As a Member of the European Parliament for the Swedish Pirate Party, I have just published a short book (108 pages) on copyright reform together with Rick Falkvinge, who is the founder of the first and Swedish Pirate party.
The studies mentioned here seem to paint exactly the same picture as a number of studies that we refer to in that book. File sharing is not hurting revenues for the cultural sector. When we look at statistics for the last decade, with rampant file sharing on the internet, we see that more money is going into film, music, books, games and other culture than ever before, and that a larger portion of it is going to the artists and other creative people involved (as opposed to middle men such as the big record companies).
Two weeks ago we had a book launch for "The Case for Copyright Reform" in the European Parliament, and I have distributed a paper copy of it to each of the 754 MEPs (Members of the European Parliament).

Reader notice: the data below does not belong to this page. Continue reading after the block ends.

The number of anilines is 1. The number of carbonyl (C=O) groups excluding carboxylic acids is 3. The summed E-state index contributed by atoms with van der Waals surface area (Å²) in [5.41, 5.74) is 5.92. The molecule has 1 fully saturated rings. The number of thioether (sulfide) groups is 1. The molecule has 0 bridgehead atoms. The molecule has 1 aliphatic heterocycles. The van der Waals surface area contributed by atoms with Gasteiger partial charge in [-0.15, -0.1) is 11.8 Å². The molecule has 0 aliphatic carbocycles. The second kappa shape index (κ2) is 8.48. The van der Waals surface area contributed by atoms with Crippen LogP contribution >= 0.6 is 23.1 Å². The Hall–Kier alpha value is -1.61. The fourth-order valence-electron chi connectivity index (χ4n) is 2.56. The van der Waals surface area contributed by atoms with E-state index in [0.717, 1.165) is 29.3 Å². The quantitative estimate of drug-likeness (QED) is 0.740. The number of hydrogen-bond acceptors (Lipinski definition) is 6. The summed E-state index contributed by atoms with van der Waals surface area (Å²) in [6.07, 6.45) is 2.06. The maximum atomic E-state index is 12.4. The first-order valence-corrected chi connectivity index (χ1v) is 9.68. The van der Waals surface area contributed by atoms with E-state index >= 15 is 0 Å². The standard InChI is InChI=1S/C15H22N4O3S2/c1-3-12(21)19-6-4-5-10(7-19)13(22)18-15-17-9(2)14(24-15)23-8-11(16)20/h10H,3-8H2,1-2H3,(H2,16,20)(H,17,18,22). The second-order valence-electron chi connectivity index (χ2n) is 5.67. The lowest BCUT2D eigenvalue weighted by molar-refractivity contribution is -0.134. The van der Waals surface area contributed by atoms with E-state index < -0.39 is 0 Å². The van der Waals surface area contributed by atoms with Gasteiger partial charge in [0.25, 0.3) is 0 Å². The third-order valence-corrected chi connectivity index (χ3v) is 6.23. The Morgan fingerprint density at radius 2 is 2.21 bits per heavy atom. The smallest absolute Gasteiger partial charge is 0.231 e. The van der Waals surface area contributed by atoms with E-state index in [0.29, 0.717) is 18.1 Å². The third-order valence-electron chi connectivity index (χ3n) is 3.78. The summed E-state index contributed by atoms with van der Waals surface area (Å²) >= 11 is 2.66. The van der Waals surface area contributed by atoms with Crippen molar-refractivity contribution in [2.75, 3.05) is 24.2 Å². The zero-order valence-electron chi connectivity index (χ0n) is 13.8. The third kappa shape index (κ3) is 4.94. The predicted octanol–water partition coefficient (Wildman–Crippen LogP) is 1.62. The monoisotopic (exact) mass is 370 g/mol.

Now all that remains to be seen is how many of my colleagues in the parliament will actually read it, but that's another story. ;)
If you are interested in checking out the book, you can download "The Case for Copyright Reform" (for free, obviously) from http://www.copyrightreform.eu/ You can also order a paper copy at cost price via print-on-demand, if you prefer that.
It is time that we start looking at copyright legislation in a fact-based manner, as opposed to the IPR fundamentalist way that has been dominant in this policy area so far on both sides of the Atlantic.
There is a better way.